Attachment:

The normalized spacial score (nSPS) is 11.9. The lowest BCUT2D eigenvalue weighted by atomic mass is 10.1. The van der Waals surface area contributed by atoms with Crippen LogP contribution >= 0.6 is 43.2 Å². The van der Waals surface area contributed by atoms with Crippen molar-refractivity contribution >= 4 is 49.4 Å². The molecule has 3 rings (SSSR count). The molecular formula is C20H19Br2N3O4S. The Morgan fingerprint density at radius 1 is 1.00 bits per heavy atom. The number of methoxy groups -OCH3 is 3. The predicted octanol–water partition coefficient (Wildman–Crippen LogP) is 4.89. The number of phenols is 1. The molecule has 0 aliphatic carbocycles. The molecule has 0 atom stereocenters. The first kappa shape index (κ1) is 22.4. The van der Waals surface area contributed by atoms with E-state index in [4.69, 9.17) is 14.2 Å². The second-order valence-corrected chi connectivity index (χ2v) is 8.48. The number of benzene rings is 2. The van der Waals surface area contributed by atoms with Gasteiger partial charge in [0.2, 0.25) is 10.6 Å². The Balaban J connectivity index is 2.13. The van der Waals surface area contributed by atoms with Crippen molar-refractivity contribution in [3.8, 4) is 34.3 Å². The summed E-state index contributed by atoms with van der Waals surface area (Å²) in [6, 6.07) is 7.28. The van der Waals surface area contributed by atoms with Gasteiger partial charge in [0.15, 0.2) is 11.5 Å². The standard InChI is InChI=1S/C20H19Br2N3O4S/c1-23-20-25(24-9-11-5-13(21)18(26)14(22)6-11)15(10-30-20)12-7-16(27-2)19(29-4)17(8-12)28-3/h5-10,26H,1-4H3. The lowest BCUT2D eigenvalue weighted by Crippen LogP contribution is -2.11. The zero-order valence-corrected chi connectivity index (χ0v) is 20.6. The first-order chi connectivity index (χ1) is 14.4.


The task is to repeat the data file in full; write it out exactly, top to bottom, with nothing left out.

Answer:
The normalized spacial score (nSPS) is 11.9. The lowest BCUT2D eigenvalue weighted by atomic mass is 10.1. The van der Waals surface area contributed by atoms with Crippen LogP contribution >= 0.6 is 43.2 Å². The van der Waals surface area contributed by atoms with Crippen molar-refractivity contribution >= 4 is 49.4 Å². The molecule has 3 rings (SSSR count). The molecular formula is C20H19Br2N3O4S. The Morgan fingerprint density at radius 1 is 1.00 bits per heavy atom. The number of methoxy groups -OCH3 is 3. The predicted octanol–water partition coefficient (Wildman–Crippen LogP) is 4.89. The number of phenols is 1. The molecule has 0 aliphatic carbocycles. The molecule has 0 atom stereocenters. The first kappa shape index (κ1) is 22.4. The van der Waals surface area contributed by atoms with E-state index in [4.69, 9.17) is 14.2 Å². The second-order valence-corrected chi connectivity index (χ2v) is 8.48. The number of benzene rings is 2. The van der Waals surface area contributed by atoms with Gasteiger partial charge in [0.2, 0.25) is 10.6 Å². The Balaban J connectivity index is 2.13. The van der Waals surface area contributed by atoms with Crippen molar-refractivity contribution in [3.8, 4) is 34.3 Å². The summed E-state index contributed by atoms with van der Waals surface area (Å²) in [6, 6.07) is 7.28. The van der Waals surface area contributed by atoms with Gasteiger partial charge in [0.15, 0.2) is 11.5 Å². The standard InChI is InChI=1S/C20H19Br2N3O4S/c1-23-20-25(24-9-11-5-13(21)18(26)14(22)6-11)15(10-30-20)12-7-16(27-2)19(29-4)17(8-12)28-3/h5-10,26H,1-4H3. The lowest BCUT2D eigenvalue weighted by Crippen LogP contribution is -2.11. The zero-order valence-corrected chi connectivity index (χ0v) is 20.6. The first-order chi connectivity index (χ1) is 14.4.